Search - Jeeves & Wooster - The Complete First Season on DVD

Jeeves & Wooster - The Complete First Season
Jeeves Wooster - The Complete First Season
Actors: Stephen Fry, Hugh Laurie, Robert Daws, Richard Dixon, Mary Wimbush
Director: Robert Young
Genres: Comedy, Television
NR     2001     5hr 0min

Studio: A&e Home Video Release Date: 03/27/2001 Run time: 250 minutes Rating: Nr


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Movie Details

Actors: Stephen Fry, Hugh Laurie, Robert Daws, Richard Dixon, Mary Wimbush
Director: Robert Young
Creators: Peter Jessop, Andrew Nelson, Brian Eastman, Clive Exton, P.G. Wodehouse
Genres: Comedy, Television
Sub-Genres: Comedy, Comedy
Studio: A&E Home Video
Format: DVD - Color,Full Screen
DVD Release Date: 03/27/2001
Original Release Date: 01/01/1991
Theatrical Release Date: 01/01/1991
Release Year: 2001
Run Time: 5hr 0min
Screens: Color,Full Screen
Number of Discs: 2
SwapaDVD Credits: 2
Total Copies: 0
Members Wishing: 2
Edition: Box set
MPAA Rating: NR (Not Rated)
Languages: English

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Movie Reviews

Ian Macoy | Bluemont, VA | 10/30/1999
(5 out of 5 stars)

"For some reason, A&E has released the first series of Jeeves & Wooster under different episode names. The original first series was available from PBS branded as Mobil Masterpiece Theatre, which is how this wonderful series first ran in the States.I made the mistake of purchasing the first set offered by A&E thinking these were episodes I did not already have. Don't you do the same if you already have the original set from PBS."
Wonderfully funny, british comedy at its best
bijucu | freeville, ny United States | 04/03/2001
(5 out of 5 stars)

"The quality of the sound is much better than in the VHS version I've seen (Dolby digital 2.0 on DVD). However there aren't any special features except scene selection.The titles of the episodes listed are the following: "Jeeves takes charge", "Tuppy and the terrier", "The purity of the turf", "The hunger strike" and "Brinkley Manor".The 5 episodes of this set appeared previously (VHS) under different titles: "Jeeves' Arrival", "Golf Tournament", "The Gambling Event", "Hunger Strike" and "The Matchmaker".Two memorable characters are introduced: the ever-amiable, charming and foppish gentleman of the '30s, Bertie Wooster, and his stately, cultured and dignified valet, Jeeves. Bertie (and his helpless friends) finds himself in trouble all the time, and only the priceless Jeeves can extricate him and make things run smoothly again, until the next imbroglio comes up.Their creator is P. G. Wodehouse (1881-1975). If you already met him, then no more talk is necessary. If he hasn't crossed your path yet, you're even luckier; you will be able to discover his sunny world starting afresh.Bertie Wooster is played by Hugh Laurie and Jeeves by Stephen Fry. They are simply brilliant and I laughed myself into stitches watching the series. Usually TV adaptations are disappointing, but in this case, none of the original flavor is lost! Plot lines are not followed exactly sometimes and separate novels and short stories are combined together in one episode to make the whole thing livelier, but the final result is, somehow, exactly right."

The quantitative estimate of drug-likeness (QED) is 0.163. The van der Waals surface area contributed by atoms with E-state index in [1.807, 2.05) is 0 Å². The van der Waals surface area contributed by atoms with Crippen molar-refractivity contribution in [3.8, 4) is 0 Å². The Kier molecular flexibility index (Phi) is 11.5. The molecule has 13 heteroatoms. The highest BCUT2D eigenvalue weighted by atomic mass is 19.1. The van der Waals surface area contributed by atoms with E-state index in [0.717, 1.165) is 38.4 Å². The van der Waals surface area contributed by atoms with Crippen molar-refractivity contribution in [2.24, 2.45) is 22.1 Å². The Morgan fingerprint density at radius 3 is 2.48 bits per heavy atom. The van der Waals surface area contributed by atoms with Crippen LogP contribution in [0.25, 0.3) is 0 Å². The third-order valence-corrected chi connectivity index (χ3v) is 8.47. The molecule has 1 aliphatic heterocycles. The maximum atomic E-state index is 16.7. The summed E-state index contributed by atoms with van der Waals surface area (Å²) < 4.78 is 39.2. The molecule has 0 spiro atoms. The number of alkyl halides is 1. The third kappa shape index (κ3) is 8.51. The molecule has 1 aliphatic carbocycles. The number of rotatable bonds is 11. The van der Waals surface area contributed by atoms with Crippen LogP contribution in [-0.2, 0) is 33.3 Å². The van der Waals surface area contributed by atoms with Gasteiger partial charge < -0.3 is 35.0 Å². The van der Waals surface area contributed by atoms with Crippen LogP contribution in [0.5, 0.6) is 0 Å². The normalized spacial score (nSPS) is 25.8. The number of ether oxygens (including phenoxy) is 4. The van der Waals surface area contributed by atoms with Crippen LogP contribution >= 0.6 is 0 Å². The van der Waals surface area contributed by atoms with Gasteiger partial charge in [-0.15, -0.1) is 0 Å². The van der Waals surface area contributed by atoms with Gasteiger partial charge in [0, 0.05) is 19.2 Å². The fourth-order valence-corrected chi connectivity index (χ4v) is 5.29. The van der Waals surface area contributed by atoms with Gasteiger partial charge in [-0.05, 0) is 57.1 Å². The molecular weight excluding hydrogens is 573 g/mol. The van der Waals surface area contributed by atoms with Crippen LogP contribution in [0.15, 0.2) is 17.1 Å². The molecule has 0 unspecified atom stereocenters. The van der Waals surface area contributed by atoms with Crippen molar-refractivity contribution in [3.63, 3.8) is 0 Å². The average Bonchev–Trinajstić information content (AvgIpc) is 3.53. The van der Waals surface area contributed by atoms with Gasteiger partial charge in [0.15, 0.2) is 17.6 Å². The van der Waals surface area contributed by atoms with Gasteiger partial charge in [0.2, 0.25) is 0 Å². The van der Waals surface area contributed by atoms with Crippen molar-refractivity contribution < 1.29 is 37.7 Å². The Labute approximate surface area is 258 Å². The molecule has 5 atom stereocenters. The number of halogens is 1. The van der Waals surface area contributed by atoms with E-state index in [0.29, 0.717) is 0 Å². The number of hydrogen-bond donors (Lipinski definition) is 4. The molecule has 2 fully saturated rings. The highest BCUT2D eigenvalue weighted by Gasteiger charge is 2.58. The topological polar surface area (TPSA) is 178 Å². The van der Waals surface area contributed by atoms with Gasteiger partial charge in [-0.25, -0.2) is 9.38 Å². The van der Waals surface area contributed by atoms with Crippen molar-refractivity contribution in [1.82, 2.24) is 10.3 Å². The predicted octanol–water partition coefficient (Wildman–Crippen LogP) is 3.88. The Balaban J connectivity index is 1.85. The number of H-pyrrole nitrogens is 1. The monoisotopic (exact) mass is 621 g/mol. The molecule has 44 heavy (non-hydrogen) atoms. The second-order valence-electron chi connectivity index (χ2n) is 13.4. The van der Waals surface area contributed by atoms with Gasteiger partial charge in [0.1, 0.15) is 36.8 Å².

...more on the confusing titles
Ian Macoy | 12/04/1999
(5 out of 5 stars)

"Great videos, these. And thanks to Ian for the tip regarding duplicate tapes. After further research I believe I can clear up the issue. I think "The Very First..." and "The Collector's Set" contain the same episodes, despite the fact they sport different titles (see Ian's review below). Both of these sets were released in 1991. The upshot: there are essentially 3 J&W box sets: the two mentioned above which are really the same; the "More J&W" box set; and the "A Tad More J&W" box set. Happy hunting!"
No sex, no violence, hilarious! Who'd have thought it?
M. Painter | Pennsylvania, USA | 06/12/2002
(5 out of 5 stars)

"I have heard of the Wodehouse stories, on which this series was based, but have never read them. Wodehouse fanatics (and there are a lot of them) seem to embrace the show with enthusiasm. I'm writing to tell you that you don't have to know the canon to love the TV version.Stephen Fry (Jeeves) and Hugh Laurie (Wooster) are well-known English comedians. They both had major roles in the Blackadder series and Laurie starred in Stuart Little. Here, Laurie plays Bertie Wooster, an air-headed young English aristocrat, a character exactly like his Blackadder roles, and Fry plays Jeeves, Bertie's valet, a man of sophistication and cunning, equally at home in the sitting room of a county manor or in a rowdy East End mission. A character completely unlike any Fry played in Blackadder.The series is set in the 1930's, and is rich with period atmosphere. Poor addled Bertie may be rich, debauched and carefree, but he forever seems to be getting into social trouble with either his aunts or his eccentric school chums. The punch line every time is that, after Bertie has made such a pig's breakfast of things that you can't imagine he'll ever be invited to anyone's mansion for dinner again, Jeeves comes up with a simple and elegant resolution. Along the way, we are treated to crisp, witty dialog, in the best British tradition. I particularly enjoyed Jeeves's reaction to the mess jacket he finds in Bertie's clothes closet:"I assumed it had gotten into your wardrobe by accident...or else been placed there by your enemies."Bertie protests. "I wore this jacket at Cannes, Jeeves, and all the young ladies tried to catch my eye.""No doubt they mistook you for a waiter, sir."The striking thing about this series (unlike, say, Blackadder) is that it will keep you laughing without the slightest sexual innuendo or a smidgeon of violence (unless you count Bertie's golf game). You could show this whole series at a Sunday School picnic and no one would blush.How many comedies can you say *that* about?"